TU/e celebrates 40.000th graduate13 April 2016
TU/e has passed the milestone of 40.000 graduates. The 40.000th graduate in question is Melissa van de Steeg, a MSc who graduated from the Biomedical Technology department. This brand-new engineer set down her name on the ‘Alumni Avenue’ last Wednesday at the walking bridge between two of TU/e’s buildings. She was accompanied by chairman Jan Mengelers of the Executive Board and academic rector Frank Baaijens, who both happen to be TU/e alumni as well.
Van de Steeg started her Biomedical Technology studies in 2010 and graduated in 2016. Her interest in both technology and biology led her to these studies, which specialized her in working in a clinic, concerning the area of image forming techniques specifically. She has brought this to practice at the UMC Utrecht for her graduation project, and at her internship at King’s College London.
As from 1 April, Van de Steeg is employed as a clinical physicist at the Catharina Hospital Eindhoven. Something she is very happy about: “Being a junior clinical physicist I am exactly where I want to be: in the hospital, close to technology.”
The 40.000th graduate is a milestone which collides with the university’s anniversary. In April, the university will be around for sixty years, and that will be celebrated with a three-day festival from 22 to 24 april. One of the festival’s activities will be the Alumni Avenue: a walk of fame where graduates can engrave their name and year of graduation in glass.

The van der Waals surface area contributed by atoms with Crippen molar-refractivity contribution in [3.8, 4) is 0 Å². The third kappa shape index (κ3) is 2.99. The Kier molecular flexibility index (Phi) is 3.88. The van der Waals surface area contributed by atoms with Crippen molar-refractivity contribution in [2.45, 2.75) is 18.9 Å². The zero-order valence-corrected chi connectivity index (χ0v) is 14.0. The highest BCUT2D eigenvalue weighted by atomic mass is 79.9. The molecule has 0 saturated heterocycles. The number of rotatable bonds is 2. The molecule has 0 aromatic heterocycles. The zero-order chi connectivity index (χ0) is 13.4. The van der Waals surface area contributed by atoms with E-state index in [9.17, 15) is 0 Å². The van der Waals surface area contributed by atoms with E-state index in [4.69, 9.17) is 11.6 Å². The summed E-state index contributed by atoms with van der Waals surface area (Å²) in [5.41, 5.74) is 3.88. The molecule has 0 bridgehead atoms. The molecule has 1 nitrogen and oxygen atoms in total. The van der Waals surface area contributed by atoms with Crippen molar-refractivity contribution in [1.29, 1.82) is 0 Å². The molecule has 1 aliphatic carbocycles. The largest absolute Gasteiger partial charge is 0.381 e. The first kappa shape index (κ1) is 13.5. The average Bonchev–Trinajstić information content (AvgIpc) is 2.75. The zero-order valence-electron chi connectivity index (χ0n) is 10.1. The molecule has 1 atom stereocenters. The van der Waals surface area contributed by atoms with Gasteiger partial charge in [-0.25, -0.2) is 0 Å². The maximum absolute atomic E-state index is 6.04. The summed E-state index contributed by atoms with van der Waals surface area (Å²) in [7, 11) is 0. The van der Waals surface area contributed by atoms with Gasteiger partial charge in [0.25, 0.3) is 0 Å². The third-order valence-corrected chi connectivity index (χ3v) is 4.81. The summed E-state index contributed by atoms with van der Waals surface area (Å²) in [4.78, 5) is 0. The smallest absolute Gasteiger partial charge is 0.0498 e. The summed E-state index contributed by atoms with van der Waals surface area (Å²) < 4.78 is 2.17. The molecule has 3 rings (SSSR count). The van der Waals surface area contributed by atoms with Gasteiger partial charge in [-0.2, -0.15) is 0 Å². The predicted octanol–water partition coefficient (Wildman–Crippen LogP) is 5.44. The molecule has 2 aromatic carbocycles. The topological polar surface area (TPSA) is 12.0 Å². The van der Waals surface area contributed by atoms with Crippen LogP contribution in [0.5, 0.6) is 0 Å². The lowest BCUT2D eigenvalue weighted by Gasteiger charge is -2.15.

Source: TU/e press team
The quality of education seems to have slipped at TU/e. In the latest Dutch-language guide to universities (Keuzegids Universiteiten), Eindhoven's university has dropped from third place in the overall ranking to seventh place in the course of a year. "It's understandable but it's not good," says President of the Executive Board Jan Mengelers, "and it is all the more reason to push on with introducing an upper limit on student intake to our programs. This is a result of the strong growth in student numbers."
Eindhoven's iGEM team has arrived in Boston. In the coming days, the students will participate in the Giant Jamboree, competing with nearly three hundred teams from all over the world. Their competition entry is their project GUPPI, in which they propose encapsulating tumors in a gel to prevent them growing and spreading.
As well as professors, from now on associate professors (UHD-1) at TU/e may also confer doctoral degrees on PhD candidates. Sixty associate professors were awarded the right to confer doctoral degrees at the start of this academic year after the move was approved by the Upper House of Parliament in the Netherlands shortly before the summer recess. “We couldn't wait to introduce this here.”
Before you google yet another one of my invented diseases and subsequently begin to question the title of this story, let me tell you this. With a new academic year having begun and a shiny new batch of freshmen accompanying it, the university is full of people suffering from the so-called octopus syndrome.